The government initiatives to reduce junior doctors’ hours within the NHS Plan (DH 2000) have increased the call for midwives to expand their traditional role and take on some of the tasks that in the past have mainly been carried out by junior doctors (Kings Fund 2011). Having been working within the community setting as a midwife for the past three years I was interested in extending my role in order to provide more holistic care for my caseload of clients and their babies.
Holistic care for mothers, babies and their families is highly recommended within the midwifery profession and is known to provide an improved experience for women (Changing Childbirth (DOH 1993a) NMC 2012, NICE 2006). The Newborn and Infant Physical Examination (NIPE) is one element of the UK National Screening programme and is offered to all parents for their baby within 72 hours of birth and then repeated again at 6 weeks of age, usually by their GP.
This role is one of the tasks that has been highlighted where midwives can expand their role (Marshall & Raynor 2010). The trust where I work has recently introduced community clinics where parents can take their baby in order to have the newborn examination performed, therefore allowing early discharge home from the unit enabling early family bonding. With this in mind I commenced the Newborn and Infant Physical Examination course.
Screening has been used within the NHS for many decades and is a process that enables the health professional to highlight healthy members of the population that could potentially have a health related problem (UK National Screening Committee 2008). The NIPE is a head to toe examination that will enable a practitioner to detect in an apparently healthy baby any abnormality that can then be referred onto the appropriate professional for further investigation.
This can then improve the newborns future health by providing early intervention and prevention of further complications (DOH 2009). It particularly focuses on the eye, heart, hips and testes in the male infant. The importance of these particular areas is of great significance to the baby’s future health. An undetected congenital cataract may lead to the child being blind in that eye. A missed heart defect may not be diagnosed until the parents present with a very unwell or even dead infant.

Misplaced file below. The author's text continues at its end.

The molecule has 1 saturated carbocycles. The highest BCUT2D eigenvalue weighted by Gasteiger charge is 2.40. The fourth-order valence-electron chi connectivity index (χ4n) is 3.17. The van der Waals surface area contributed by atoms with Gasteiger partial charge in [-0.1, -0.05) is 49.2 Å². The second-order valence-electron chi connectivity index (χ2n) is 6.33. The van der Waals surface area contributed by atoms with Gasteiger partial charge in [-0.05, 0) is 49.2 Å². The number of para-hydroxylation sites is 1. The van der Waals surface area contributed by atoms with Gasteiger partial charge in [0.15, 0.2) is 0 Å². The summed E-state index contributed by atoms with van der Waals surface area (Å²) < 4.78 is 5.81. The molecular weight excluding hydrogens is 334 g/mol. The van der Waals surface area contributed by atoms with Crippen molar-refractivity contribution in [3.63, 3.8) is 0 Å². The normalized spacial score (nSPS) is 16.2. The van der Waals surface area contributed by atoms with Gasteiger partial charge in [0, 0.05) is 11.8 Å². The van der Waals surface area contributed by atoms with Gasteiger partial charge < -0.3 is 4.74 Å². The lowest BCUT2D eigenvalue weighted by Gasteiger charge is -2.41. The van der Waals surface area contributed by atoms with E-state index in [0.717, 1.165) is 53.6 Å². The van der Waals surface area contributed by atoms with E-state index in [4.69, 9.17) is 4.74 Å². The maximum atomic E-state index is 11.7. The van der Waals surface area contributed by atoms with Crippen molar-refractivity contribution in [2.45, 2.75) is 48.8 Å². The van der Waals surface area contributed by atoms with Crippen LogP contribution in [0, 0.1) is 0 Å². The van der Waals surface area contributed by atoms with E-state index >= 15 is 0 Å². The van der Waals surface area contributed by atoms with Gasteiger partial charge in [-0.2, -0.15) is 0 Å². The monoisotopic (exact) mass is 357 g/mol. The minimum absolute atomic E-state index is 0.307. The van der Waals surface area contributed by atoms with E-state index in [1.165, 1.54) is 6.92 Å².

If developmental dysplasia of the hip is not treated early enough following birth it could lead to several episodes of major surgery or even disability in the future. Bilateral undescended testes can lead to problems with future fertility. There are many issues surrounding the NIPE that are argued about within the literature Green and Oddie (2008) question whether the NIPE provides the population with and improvement to overall health or if it just gives the parents reassurance that could in the future be proved wrong, due to the NIPE being a screening tool and not a diagnostic test.
Within the content of this essay I will be critically analysing the NIPE and some issues around this topic focusing particularly on the examination of the hips. Since being a midwife, and a mother, I have always found this part of the examination most difficult to watch someone perform as it appears to be uncomfortable for the baby. Therefore on commencing the course I have been aware of the discomfort it appears to give the newborn and also the distress this could in turn cause for the parents.
I will also be looking into the issues regarding which professional is best qualified to be performing the examination and also if there are any benefits or risks as to the place that it is undertaken. When I am performing the examination I will mainly be alone in the community setting either at a children’s centre or within the home environment, so therefore it is imperative that I am aware of any limitations this may present for the baby, parents or me.